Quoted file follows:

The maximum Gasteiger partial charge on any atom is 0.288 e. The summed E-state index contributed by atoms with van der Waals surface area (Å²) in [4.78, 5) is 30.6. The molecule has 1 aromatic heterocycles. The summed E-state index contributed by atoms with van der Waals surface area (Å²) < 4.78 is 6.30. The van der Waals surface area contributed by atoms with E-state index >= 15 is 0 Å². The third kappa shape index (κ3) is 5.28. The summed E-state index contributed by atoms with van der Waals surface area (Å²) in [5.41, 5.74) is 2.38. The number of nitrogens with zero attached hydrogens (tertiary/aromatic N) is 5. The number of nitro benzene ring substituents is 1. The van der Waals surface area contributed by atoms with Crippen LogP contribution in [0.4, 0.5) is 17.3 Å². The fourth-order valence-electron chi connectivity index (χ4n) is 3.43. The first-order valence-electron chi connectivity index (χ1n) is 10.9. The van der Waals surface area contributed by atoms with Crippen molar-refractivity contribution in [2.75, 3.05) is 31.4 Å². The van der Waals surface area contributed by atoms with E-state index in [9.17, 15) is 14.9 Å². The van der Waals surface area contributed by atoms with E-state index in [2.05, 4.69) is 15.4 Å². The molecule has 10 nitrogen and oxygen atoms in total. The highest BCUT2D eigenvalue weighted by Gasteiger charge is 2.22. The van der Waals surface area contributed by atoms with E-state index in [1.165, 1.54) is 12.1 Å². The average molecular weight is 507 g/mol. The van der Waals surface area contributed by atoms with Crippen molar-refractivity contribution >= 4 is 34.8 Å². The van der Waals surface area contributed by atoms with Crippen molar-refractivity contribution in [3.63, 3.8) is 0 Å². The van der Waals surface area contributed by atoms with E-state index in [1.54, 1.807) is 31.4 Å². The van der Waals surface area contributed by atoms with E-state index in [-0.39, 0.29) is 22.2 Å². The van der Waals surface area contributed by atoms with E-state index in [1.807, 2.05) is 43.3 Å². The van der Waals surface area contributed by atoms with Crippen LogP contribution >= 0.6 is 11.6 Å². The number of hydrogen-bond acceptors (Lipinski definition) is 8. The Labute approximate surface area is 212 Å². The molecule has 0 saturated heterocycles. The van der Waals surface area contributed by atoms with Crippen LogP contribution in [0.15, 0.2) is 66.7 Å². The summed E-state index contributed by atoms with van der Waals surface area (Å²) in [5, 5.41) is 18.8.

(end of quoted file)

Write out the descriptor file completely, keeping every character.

The maximum Gasteiger partial charge on any atom is 0.288 e. The summed E-state index contributed by atoms with van der Waals surface area (Å²) in [4.78, 5) is 30.6. The molecule has 1 aromatic heterocycles. The summed E-state index contributed by atoms with van der Waals surface area (Å²) < 4.78 is 6.30. The van der Waals surface area contributed by atoms with E-state index >= 15 is 0 Å². The third kappa shape index (κ3) is 5.28. The summed E-state index contributed by atoms with van der Waals surface area (Å²) in [5.41, 5.74) is 2.38. The number of nitrogens with zero attached hydrogens (tertiary/aromatic N) is 5. The number of nitro benzene ring substituents is 1. The van der Waals surface area contributed by atoms with Crippen LogP contribution in [0.4, 0.5) is 17.3 Å². The fourth-order valence-electron chi connectivity index (χ4n) is 3.43. The first-order valence-electron chi connectivity index (χ1n) is 10.9. The van der Waals surface area contributed by atoms with Crippen molar-refractivity contribution in [2.75, 3.05) is 31.4 Å². The van der Waals surface area contributed by atoms with E-state index in [9.17, 15) is 14.9 Å². The van der Waals surface area contributed by atoms with E-state index in [2.05, 4.69) is 15.4 Å². The molecule has 10 nitrogen and oxygen atoms in total. The highest BCUT2D eigenvalue weighted by Gasteiger charge is 2.22. The van der Waals surface area contributed by atoms with E-state index in [1.165, 1.54) is 12.1 Å². The average molecular weight is 507 g/mol. The van der Waals surface area contributed by atoms with Crippen molar-refractivity contribution >= 4 is 34.8 Å². The van der Waals surface area contributed by atoms with Crippen molar-refractivity contribution in [3.63, 3.8) is 0 Å². The van der Waals surface area contributed by atoms with E-state index in [1.54, 1.807) is 31.4 Å². The van der Waals surface area contributed by atoms with E-state index in [-0.39, 0.29) is 22.2 Å². The van der Waals surface area contributed by atoms with E-state index in [1.807, 2.05) is 43.3 Å². The van der Waals surface area contributed by atoms with Crippen LogP contribution >= 0.6 is 11.6 Å². The number of hydrogen-bond acceptors (Lipinski definition) is 8. The Labute approximate surface area is 212 Å². The molecule has 0 saturated heterocycles. The van der Waals surface area contributed by atoms with Crippen LogP contribution in [0.15, 0.2) is 66.7 Å². The summed E-state index contributed by atoms with van der Waals surface area (Å²) in [5, 5.41) is 18.8.